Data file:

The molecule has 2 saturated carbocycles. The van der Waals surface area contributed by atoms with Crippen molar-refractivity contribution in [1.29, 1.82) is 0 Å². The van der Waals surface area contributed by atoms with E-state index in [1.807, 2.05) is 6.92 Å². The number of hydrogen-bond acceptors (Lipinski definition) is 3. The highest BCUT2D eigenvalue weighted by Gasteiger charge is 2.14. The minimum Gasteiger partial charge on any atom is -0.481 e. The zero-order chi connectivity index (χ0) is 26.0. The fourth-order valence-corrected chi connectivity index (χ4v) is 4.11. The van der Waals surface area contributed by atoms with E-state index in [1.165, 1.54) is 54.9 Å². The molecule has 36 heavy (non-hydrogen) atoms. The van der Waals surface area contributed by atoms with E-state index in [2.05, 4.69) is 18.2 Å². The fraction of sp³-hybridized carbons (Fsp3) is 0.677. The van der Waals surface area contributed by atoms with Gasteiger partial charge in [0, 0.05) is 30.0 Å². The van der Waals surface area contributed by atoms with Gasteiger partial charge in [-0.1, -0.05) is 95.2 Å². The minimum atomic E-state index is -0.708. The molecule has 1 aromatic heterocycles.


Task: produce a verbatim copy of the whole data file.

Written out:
The molecule has 2 saturated carbocycles. The van der Waals surface area contributed by atoms with Crippen molar-refractivity contribution in [1.29, 1.82) is 0 Å². The van der Waals surface area contributed by atoms with E-state index in [1.807, 2.05) is 6.92 Å². The number of hydrogen-bond acceptors (Lipinski definition) is 3. The highest BCUT2D eigenvalue weighted by Gasteiger charge is 2.14. The minimum Gasteiger partial charge on any atom is -0.481 e. The zero-order chi connectivity index (χ0) is 26.0. The fourth-order valence-corrected chi connectivity index (χ4v) is 4.11. The van der Waals surface area contributed by atoms with E-state index in [1.165, 1.54) is 54.9 Å². The molecule has 36 heavy (non-hydrogen) atoms. The van der Waals surface area contributed by atoms with E-state index in [2.05, 4.69) is 18.2 Å². The fraction of sp³-hybridized carbons (Fsp3) is 0.677. The van der Waals surface area contributed by atoms with Gasteiger partial charge in [0, 0.05) is 30.0 Å². The van der Waals surface area contributed by atoms with Gasteiger partial charge in [-0.1, -0.05) is 95.2 Å². The minimum atomic E-state index is -0.708. The molecule has 1 aromatic heterocycles.